Nanoparticles for biomedical imaging: fundamentals of clinical translation

Mol Imaging. 2010 Dec;9(6):291-310.


Because of their large size compared to small molecules and their multifunctionality, nanoparticles (NPs) hold promise as biomedical imaging, diagnostic, and theragnostic agents. However, the key to their success hinges on a detailed understanding of their behavior after administration into the body. NP biodistribution, target binding, and clearance are complex functions of their physicochemical properties in serum, which include hydrodynamic diameter, solubility, stability, shape and flexibility, surface charge, composition, and formulation. Moreover, many materials used to construct NPs have real or potential toxicity or may interfere with other medical tests. In this review, we discuss the design considerations that mediate NP behavior in the body and the fundamental principles that govern clinical translation. By analyzing those nanomaterials that have already received regulatory approval, most of which are actually therapeutic agents, we attempt to predict which types of NPs hold potential as diagnostic agents for biomedical imaging. Finally, using quantum dots as an example, we provide a framework for deciding whether an NP-based agent is the best choice for a particular clinical application.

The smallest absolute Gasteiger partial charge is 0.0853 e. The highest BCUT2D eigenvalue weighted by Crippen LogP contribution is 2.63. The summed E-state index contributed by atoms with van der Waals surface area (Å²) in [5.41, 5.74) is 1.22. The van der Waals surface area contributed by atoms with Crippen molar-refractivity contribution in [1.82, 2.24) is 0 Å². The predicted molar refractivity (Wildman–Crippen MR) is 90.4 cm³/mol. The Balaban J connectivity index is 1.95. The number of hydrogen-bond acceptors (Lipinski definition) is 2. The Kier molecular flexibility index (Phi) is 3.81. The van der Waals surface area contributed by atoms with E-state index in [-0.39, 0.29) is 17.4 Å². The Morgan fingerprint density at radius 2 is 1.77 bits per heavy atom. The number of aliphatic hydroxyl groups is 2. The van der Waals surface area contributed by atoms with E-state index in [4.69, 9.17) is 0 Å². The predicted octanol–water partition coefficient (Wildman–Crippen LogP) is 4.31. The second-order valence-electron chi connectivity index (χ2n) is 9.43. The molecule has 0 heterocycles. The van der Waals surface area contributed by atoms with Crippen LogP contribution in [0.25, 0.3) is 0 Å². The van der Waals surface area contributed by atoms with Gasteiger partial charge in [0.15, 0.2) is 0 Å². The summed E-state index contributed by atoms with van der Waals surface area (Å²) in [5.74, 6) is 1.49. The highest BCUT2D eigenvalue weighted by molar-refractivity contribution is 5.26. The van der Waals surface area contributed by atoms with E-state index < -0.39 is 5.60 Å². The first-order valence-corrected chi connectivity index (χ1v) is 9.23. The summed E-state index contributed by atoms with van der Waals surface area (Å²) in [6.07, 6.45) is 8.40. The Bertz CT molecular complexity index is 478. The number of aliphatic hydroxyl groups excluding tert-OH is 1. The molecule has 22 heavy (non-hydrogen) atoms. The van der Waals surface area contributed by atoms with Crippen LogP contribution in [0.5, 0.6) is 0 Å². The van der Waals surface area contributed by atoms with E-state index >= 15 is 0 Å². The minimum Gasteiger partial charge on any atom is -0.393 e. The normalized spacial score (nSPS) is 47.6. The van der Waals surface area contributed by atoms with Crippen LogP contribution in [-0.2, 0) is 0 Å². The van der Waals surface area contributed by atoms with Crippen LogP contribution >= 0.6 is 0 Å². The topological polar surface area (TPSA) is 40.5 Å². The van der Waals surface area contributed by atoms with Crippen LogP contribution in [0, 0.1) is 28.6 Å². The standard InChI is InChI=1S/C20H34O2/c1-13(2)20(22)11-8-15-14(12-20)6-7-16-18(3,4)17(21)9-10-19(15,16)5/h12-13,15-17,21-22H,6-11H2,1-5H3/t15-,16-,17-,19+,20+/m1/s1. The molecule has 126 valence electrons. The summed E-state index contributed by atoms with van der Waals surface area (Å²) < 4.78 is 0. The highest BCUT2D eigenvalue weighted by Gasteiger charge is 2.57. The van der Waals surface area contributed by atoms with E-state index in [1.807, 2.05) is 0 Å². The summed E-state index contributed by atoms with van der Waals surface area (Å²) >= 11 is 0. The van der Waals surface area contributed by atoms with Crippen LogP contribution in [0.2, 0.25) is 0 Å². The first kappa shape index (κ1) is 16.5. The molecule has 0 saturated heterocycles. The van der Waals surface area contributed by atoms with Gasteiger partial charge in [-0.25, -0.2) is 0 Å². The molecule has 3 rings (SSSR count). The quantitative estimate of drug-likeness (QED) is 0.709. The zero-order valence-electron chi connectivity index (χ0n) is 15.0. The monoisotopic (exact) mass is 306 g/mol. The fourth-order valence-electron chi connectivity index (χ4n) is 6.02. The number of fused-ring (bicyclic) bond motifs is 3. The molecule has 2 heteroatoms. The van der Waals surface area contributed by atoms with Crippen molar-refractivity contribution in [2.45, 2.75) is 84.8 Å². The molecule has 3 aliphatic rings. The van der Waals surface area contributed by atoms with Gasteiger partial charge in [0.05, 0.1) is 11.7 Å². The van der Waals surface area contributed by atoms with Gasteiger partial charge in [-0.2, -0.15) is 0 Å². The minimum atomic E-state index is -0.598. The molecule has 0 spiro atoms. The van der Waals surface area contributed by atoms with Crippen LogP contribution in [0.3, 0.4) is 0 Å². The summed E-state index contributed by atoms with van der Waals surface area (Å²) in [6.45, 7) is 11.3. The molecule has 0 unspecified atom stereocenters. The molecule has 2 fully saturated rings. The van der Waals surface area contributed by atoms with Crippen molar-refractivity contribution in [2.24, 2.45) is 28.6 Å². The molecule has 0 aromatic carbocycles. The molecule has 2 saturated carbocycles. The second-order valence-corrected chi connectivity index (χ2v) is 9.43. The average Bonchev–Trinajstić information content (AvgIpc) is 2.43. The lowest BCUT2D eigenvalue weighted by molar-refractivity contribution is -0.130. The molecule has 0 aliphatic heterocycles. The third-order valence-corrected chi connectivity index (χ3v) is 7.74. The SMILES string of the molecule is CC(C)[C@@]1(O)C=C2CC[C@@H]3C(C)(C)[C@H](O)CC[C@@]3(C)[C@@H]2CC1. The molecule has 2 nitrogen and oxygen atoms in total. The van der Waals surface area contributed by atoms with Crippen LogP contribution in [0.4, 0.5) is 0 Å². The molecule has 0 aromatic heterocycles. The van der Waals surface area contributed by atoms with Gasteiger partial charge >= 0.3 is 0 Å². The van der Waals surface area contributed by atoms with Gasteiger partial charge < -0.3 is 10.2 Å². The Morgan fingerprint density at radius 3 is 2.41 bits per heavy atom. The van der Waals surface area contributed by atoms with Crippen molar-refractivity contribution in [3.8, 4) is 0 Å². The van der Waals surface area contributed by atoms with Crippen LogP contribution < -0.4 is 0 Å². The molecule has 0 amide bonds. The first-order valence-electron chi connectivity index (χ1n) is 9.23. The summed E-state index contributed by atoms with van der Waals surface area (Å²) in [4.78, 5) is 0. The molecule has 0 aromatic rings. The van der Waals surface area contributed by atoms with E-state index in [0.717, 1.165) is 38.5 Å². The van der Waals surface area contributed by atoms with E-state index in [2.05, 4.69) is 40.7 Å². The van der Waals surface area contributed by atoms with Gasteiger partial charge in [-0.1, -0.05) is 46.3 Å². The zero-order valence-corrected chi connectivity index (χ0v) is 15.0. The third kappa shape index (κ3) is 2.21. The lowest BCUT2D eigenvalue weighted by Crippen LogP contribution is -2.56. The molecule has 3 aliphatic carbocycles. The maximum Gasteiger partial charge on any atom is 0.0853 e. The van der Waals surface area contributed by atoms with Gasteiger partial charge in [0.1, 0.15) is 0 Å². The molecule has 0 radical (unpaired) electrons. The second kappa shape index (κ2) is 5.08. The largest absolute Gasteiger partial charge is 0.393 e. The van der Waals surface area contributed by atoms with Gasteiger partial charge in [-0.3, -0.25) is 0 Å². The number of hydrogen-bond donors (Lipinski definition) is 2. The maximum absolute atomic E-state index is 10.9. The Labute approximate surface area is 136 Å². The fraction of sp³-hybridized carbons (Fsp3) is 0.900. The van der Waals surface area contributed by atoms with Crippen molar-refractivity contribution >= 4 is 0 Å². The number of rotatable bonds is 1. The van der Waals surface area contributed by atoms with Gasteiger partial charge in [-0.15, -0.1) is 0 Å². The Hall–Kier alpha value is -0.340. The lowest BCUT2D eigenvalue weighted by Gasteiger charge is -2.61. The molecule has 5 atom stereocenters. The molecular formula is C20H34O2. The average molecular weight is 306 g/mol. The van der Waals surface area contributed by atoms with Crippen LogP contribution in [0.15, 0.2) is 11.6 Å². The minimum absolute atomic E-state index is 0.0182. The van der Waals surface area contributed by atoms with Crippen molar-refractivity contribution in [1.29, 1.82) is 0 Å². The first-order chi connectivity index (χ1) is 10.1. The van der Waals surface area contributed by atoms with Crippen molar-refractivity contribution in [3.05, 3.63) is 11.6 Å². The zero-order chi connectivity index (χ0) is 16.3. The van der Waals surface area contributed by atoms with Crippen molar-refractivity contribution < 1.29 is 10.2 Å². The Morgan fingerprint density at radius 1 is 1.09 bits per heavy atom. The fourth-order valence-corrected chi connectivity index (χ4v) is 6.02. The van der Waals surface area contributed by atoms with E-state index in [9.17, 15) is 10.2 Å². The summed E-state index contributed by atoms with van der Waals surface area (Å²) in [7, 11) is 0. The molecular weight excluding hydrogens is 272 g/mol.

Publication types

  • Research Support, N.I.H., Extramural
  • Review

MeSH terms

  • Biocompatible Materials / therapeutic use
  • Humans
  • Molecular Imaging / methods*
  • Nanoparticles* / classification
  • Nanoparticles* / therapeutic use
  • Nanotechnology
  • Quantum Dots
  • Translational Research, Biomedical*


  • Biocompatible Materials